Mount Everest’s height was first calculated in 1856 and found to be 8,840 meters (29,002 feet). This was adjusted to 8,848 meters (29,028 feet) in 1955, and that remains the officially recognized height of the mountain by both Nepal and China. This number has been contested over the years, however, and Nepal began a survey to re-measure the mountain in 2017. This re-measurement is intended to settle some debates, but also to determine any change caused by factors like global warming or the 7.8-magnitude earthquake in 2015.
The highest recorded number of climbers reaching the summit in one day is 40, which happened on May 10, 1993.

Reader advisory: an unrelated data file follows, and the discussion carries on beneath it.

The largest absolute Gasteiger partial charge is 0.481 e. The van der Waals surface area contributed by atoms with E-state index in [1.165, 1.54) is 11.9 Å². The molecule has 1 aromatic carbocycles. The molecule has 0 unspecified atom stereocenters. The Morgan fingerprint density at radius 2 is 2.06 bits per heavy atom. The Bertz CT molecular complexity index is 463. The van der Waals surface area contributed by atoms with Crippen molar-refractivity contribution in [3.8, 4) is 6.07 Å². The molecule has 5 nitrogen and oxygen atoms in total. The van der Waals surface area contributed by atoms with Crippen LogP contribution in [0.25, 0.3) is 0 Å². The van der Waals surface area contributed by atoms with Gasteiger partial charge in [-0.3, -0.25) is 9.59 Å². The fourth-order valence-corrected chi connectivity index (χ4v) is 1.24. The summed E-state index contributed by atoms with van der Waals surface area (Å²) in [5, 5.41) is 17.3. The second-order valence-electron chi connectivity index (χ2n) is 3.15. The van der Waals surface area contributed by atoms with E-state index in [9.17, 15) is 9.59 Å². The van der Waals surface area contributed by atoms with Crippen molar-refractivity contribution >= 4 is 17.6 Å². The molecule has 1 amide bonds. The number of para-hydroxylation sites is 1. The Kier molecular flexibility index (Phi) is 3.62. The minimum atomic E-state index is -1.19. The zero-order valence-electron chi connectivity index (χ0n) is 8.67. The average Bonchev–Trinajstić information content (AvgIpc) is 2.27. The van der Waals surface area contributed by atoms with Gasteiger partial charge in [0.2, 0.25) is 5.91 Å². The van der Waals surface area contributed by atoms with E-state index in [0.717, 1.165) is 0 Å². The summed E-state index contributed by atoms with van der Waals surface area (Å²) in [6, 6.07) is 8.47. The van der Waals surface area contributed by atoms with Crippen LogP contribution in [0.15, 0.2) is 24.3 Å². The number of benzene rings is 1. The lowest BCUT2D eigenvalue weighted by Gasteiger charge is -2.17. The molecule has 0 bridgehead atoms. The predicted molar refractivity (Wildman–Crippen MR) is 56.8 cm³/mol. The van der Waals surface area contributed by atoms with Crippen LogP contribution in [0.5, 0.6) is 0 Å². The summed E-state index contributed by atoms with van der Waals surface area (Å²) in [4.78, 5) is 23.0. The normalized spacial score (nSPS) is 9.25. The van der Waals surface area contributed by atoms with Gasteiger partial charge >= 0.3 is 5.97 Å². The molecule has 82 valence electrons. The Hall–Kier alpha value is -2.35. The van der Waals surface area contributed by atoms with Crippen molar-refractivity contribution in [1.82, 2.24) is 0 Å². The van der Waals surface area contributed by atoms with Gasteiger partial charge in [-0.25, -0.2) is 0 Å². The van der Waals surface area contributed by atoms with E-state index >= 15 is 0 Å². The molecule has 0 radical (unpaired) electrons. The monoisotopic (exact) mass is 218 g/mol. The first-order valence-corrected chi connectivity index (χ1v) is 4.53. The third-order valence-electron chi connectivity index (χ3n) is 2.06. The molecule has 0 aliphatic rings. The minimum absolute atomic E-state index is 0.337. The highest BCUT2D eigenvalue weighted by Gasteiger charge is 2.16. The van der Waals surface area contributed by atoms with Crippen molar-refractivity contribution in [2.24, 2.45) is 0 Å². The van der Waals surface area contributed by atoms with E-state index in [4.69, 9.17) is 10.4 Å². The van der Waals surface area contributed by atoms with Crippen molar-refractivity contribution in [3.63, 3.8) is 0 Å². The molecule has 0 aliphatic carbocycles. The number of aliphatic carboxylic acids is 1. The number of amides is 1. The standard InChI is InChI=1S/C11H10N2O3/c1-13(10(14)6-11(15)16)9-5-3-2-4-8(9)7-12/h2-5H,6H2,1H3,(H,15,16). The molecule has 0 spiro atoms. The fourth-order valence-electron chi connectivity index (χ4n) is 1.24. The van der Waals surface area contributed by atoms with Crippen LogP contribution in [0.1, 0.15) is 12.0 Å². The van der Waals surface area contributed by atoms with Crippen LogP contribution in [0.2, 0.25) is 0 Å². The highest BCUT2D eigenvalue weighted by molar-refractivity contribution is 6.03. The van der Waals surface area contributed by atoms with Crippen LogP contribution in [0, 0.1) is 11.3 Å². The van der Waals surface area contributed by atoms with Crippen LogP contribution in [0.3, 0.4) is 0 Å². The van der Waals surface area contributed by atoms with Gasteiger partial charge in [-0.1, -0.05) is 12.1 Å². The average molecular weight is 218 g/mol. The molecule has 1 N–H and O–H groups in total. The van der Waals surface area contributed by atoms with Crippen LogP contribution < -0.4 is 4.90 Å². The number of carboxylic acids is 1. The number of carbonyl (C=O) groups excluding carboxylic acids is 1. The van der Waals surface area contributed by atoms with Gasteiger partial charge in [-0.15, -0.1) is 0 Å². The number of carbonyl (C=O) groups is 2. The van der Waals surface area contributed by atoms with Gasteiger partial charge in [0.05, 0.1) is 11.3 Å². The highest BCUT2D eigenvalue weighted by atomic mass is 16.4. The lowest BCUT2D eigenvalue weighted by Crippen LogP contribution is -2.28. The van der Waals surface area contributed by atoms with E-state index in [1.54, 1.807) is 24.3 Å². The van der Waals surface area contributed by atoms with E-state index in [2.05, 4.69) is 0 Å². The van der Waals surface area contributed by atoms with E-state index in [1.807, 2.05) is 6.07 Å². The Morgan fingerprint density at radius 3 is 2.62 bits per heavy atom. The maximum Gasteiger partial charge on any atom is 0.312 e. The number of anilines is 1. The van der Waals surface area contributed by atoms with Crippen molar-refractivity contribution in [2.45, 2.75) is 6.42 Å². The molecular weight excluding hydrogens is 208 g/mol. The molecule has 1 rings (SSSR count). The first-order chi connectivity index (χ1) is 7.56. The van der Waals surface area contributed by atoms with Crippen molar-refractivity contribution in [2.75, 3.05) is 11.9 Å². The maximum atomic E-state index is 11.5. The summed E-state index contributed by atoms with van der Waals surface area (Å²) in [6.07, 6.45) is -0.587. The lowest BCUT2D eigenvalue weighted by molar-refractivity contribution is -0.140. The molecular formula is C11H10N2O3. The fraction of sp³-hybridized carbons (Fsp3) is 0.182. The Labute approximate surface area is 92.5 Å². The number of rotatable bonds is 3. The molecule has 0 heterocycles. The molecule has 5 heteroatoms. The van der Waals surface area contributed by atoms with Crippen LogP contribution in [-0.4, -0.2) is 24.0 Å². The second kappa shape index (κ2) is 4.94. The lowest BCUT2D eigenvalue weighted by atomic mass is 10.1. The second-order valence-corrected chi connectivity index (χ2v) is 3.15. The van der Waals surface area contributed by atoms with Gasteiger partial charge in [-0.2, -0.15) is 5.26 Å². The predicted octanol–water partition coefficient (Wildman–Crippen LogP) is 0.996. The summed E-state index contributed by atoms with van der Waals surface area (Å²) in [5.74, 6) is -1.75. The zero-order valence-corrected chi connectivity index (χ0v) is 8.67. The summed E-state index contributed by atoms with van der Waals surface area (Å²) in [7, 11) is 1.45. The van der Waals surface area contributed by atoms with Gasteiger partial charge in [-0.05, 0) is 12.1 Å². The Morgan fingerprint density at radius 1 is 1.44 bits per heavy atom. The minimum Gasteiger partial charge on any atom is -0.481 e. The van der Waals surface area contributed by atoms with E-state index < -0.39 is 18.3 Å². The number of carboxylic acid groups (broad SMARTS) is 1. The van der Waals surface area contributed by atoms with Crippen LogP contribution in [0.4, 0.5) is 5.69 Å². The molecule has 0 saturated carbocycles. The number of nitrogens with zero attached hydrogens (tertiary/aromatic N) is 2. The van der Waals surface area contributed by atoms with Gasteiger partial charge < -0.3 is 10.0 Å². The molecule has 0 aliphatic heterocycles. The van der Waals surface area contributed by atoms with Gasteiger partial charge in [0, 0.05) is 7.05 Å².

Moni Mulepati and Pem Dorjee Sherpa became the first couple to be married at the summit in 2005.
Everest is the tallest mountain above sea level, but it isn’t the tallest mountain in the world from base to peak. That distinction belongs to Hawaii’s Mauna Kea, which measures 10,211 meters (33,500 feet) from its base to its peak. However, only 4,205 meters (13,796 feet) of it is actually above sea level.
By 2018, Everest had been summited 8,306 times by 4,833 different people.
There are at least 18 named climbing routes on the mountain.
There is 66% less oxygen in each breath on the summit of Everest than at sea level.
Climbers burn an average of 20,000 calories on the day of the summit climb, and an average of 10,000 a day for the rest of the climb. They typically lose 10 to 20 lbs during the expedition.
The majority of Everest summits occur in mid-May, due to the warmer temperatures and calmer winds caused by a shift in jet streams. This is known as the “summit window.”